Will Writing: Solicitors vs Accountants

21/01/2016
Author: Victoria Marsh

Changes in the law have allowed accountants to provide will writing services. While many people may see this as an opportunity to open up the legal services market, it’s worth remembering that your will is one of the most important financial and personal decisions you’ll make, so it’s vital it’s done properly.

Accountants tend to charge fixed fees for writing wills and the view is that this will drive down the cost of making your will, however, most forward thinking solicitors already offer fixed fees for a range of probate services.

Will writing is not a ‘one size fits all’ approach to sorting out your estate. It’s a specialist area of the law and there are a host of different scenarios which can quickly turn into a legal minefield.

Accountants can only deal with uncontested, straight forward wills and anything that falls outside this will still need to be dealt with by a solicitor. Often, even when a will isn’t contested, the family may have beneficiaries who feel that they haven’t got what they thought they would and it’s in situations like this that a solicitor adds real value.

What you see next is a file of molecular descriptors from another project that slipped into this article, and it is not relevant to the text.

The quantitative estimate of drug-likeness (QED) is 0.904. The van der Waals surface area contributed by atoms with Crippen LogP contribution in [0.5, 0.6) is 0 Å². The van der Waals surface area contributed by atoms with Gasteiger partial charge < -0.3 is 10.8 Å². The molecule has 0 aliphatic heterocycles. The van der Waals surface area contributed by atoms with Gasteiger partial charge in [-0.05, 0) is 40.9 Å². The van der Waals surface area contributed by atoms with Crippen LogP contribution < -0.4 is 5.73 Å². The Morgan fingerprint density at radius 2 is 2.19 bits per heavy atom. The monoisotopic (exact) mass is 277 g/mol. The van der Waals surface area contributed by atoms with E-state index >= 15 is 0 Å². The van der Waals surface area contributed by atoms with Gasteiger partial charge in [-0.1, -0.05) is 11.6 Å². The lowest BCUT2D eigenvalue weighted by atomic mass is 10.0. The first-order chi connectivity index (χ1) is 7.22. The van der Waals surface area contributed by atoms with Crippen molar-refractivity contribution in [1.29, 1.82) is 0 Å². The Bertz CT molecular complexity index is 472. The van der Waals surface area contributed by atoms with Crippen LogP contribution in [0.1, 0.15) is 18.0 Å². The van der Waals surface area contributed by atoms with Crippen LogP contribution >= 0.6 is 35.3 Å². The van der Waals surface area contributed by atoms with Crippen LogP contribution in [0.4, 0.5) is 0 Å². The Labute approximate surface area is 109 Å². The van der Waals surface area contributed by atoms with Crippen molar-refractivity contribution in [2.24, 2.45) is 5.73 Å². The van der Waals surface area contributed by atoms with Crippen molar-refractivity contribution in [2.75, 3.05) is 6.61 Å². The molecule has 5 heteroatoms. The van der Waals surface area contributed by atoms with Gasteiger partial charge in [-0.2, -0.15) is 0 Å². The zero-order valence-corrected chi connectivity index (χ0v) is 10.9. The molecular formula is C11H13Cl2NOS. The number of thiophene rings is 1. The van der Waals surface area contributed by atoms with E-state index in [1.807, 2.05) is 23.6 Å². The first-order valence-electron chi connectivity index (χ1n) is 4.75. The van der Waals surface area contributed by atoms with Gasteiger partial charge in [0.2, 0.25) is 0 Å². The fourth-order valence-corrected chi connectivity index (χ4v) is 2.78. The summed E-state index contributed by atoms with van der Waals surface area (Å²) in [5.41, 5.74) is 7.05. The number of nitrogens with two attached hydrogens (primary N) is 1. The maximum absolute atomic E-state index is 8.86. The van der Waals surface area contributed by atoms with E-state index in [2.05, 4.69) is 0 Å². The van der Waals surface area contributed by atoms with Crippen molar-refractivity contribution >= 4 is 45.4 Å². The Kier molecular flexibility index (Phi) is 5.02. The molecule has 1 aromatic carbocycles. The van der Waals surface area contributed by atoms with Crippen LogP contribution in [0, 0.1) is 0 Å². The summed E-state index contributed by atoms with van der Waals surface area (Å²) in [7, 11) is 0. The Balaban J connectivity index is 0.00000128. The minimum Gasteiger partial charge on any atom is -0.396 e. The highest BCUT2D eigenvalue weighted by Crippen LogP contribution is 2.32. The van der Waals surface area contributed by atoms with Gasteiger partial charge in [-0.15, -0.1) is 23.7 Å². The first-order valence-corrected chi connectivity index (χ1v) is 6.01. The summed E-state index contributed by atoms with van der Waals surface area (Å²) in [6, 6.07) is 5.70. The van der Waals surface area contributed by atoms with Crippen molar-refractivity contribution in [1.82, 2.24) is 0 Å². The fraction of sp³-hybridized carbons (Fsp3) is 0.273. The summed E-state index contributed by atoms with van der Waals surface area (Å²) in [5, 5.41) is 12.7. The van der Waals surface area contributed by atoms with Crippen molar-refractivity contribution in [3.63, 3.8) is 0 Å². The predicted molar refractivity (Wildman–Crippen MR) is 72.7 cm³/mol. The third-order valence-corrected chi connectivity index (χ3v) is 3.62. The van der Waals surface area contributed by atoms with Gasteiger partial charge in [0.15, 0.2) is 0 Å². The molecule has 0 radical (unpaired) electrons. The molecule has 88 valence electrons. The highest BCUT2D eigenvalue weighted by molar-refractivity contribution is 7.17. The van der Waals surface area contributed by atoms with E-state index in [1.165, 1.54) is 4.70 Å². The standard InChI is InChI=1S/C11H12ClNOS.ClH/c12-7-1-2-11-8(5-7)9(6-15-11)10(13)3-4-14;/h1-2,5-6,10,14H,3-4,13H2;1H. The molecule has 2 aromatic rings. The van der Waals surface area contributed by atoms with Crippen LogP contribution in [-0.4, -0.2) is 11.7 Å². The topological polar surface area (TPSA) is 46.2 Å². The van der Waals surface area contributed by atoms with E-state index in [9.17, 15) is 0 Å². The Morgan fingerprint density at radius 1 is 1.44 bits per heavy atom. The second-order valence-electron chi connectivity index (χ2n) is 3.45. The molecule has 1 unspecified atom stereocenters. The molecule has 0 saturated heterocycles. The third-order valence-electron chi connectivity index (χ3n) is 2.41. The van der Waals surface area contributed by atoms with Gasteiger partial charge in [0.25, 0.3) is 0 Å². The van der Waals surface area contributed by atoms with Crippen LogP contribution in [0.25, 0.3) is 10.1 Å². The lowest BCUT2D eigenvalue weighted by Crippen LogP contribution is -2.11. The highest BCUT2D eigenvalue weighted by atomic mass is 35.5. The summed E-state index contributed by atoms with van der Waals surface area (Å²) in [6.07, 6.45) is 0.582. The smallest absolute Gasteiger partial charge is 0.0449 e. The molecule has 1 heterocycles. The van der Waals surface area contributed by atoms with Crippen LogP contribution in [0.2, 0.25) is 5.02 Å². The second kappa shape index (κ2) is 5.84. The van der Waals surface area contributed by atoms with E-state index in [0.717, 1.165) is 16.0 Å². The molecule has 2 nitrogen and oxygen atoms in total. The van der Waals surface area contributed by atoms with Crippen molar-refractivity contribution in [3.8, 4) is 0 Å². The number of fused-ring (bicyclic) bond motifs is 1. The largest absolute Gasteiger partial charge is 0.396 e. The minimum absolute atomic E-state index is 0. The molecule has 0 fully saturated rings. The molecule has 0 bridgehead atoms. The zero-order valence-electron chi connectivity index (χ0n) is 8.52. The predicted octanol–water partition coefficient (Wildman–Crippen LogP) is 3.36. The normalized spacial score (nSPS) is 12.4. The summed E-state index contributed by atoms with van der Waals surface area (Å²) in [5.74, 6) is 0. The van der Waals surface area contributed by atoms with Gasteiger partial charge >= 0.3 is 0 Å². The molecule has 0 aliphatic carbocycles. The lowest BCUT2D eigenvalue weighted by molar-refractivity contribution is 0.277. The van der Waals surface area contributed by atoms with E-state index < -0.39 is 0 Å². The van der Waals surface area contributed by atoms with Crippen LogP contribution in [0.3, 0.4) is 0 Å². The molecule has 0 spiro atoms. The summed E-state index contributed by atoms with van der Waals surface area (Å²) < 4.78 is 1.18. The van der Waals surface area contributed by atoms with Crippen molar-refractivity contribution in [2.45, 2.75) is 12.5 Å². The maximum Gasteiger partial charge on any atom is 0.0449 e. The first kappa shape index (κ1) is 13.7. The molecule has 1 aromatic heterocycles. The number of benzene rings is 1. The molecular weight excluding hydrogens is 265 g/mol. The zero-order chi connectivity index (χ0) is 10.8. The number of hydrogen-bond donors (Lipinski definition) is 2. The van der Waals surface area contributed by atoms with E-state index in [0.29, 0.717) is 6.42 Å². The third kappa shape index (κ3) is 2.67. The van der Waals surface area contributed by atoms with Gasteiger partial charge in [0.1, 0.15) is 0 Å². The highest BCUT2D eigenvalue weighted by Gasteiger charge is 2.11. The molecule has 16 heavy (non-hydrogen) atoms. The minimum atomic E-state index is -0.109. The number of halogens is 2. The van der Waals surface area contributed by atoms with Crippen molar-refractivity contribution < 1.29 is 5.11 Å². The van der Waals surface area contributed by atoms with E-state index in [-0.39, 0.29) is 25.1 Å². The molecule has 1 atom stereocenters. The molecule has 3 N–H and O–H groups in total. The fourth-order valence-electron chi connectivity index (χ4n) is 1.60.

Rather than just providing the bare financial facts, a solicitor can take a more holistic approach, explaining how your estate will impact on your beneficiaries or, if you’re a beneficiary, how a will may affect you. They can also advise on other complex issues, such as inheritance tax, trusts planning, deeds of variation and lasting powers of attorney so that your will is legally watertight.

Finally, it’s important to make sure that your will writer is affiliated to an industry standard, such the Wills and Inheritance Quality Scheme (WIQS). This proves that your legal services provider has undergone an application and assessment process to demonstrate their adoption of best practice procedures in delivering wills and probate advice.

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